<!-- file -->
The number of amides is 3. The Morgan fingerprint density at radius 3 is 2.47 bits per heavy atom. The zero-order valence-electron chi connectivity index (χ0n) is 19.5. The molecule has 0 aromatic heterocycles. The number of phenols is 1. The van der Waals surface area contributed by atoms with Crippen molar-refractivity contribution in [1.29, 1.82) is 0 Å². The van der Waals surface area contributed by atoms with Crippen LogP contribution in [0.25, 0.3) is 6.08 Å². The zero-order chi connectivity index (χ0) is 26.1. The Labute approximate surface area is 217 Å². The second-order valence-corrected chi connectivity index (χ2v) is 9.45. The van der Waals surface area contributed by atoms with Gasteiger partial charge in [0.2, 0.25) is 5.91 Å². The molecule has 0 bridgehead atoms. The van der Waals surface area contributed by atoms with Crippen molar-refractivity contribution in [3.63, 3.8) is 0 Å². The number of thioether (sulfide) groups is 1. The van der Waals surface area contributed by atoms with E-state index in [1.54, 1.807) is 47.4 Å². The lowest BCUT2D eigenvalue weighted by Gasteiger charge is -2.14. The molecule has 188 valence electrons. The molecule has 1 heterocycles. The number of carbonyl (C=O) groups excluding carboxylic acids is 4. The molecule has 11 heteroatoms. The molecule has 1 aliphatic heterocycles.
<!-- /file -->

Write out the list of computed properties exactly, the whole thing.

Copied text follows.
The number of amides is 3. The Morgan fingerprint density at radius 3 is 2.47 bits per heavy atom. The zero-order valence-electron chi connectivity index (χ0n) is 19.5. The molecule has 0 aromatic heterocycles. The number of phenols is 1. The van der Waals surface area contributed by atoms with Crippen molar-refractivity contribution in [1.29, 1.82) is 0 Å². The van der Waals surface area contributed by atoms with Crippen LogP contribution in [0.25, 0.3) is 6.08 Å². The zero-order chi connectivity index (χ0) is 26.1. The Labute approximate surface area is 217 Å². The second-order valence-corrected chi connectivity index (χ2v) is 9.45. The van der Waals surface area contributed by atoms with Gasteiger partial charge in [0.2, 0.25) is 5.91 Å². The molecule has 0 bridgehead atoms. The van der Waals surface area contributed by atoms with Crippen molar-refractivity contribution in [3.63, 3.8) is 0 Å². The number of thioether (sulfide) groups is 1. The van der Waals surface area contributed by atoms with E-state index in [1.54, 1.807) is 47.4 Å². The lowest BCUT2D eigenvalue weighted by Gasteiger charge is -2.14. The molecule has 188 valence electrons. The molecule has 1 heterocycles. The number of carbonyl (C=O) groups excluding carboxylic acids is 4. The molecule has 11 heteroatoms. The molecule has 1 aliphatic heterocycles.